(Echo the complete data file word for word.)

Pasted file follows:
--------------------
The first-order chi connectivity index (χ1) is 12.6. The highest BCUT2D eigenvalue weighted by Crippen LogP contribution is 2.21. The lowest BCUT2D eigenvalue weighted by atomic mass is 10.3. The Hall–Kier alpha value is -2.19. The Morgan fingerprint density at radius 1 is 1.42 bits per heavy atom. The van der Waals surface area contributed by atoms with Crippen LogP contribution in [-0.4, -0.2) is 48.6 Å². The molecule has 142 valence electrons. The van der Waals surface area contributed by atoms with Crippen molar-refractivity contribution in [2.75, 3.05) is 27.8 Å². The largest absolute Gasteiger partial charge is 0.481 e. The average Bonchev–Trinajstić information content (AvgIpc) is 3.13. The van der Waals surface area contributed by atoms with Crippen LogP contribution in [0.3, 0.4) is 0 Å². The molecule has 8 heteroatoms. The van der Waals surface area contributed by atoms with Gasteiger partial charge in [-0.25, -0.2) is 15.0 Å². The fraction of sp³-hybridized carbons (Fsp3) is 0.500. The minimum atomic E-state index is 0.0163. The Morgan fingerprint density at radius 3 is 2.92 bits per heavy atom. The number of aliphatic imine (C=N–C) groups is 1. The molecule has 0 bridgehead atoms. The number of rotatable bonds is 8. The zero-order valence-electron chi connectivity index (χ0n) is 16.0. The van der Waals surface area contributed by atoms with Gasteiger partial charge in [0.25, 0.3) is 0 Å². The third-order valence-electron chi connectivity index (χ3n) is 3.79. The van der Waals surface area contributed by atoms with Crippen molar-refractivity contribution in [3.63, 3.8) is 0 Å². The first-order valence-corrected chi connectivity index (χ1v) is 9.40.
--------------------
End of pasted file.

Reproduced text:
The first-order chi connectivity index (χ1) is 12.6. The highest BCUT2D eigenvalue weighted by Crippen LogP contribution is 2.21. The lowest BCUT2D eigenvalue weighted by atomic mass is 10.3. The Hall–Kier alpha value is -2.19. The Morgan fingerprint density at radius 1 is 1.42 bits per heavy atom. The van der Waals surface area contributed by atoms with Crippen LogP contribution in [-0.4, -0.2) is 48.6 Å². The molecule has 142 valence electrons. The van der Waals surface area contributed by atoms with Crippen molar-refractivity contribution in [2.75, 3.05) is 27.8 Å². The largest absolute Gasteiger partial charge is 0.481 e. The average Bonchev–Trinajstić information content (AvgIpc) is 3.13. The van der Waals surface area contributed by atoms with Crippen LogP contribution in [0.3, 0.4) is 0 Å². The molecule has 8 heteroatoms. The van der Waals surface area contributed by atoms with Gasteiger partial charge in [-0.25, -0.2) is 15.0 Å². The fraction of sp³-hybridized carbons (Fsp3) is 0.500. The minimum atomic E-state index is 0.0163. The Morgan fingerprint density at radius 3 is 2.92 bits per heavy atom. The number of aliphatic imine (C=N–C) groups is 1. The molecule has 0 bridgehead atoms. The number of rotatable bonds is 8. The zero-order valence-electron chi connectivity index (χ0n) is 16.0. The van der Waals surface area contributed by atoms with Gasteiger partial charge in [0.25, 0.3) is 0 Å². The third-order valence-electron chi connectivity index (χ3n) is 3.79. The van der Waals surface area contributed by atoms with Crippen molar-refractivity contribution in [3.63, 3.8) is 0 Å². The first-order valence-corrected chi connectivity index (χ1v) is 9.40.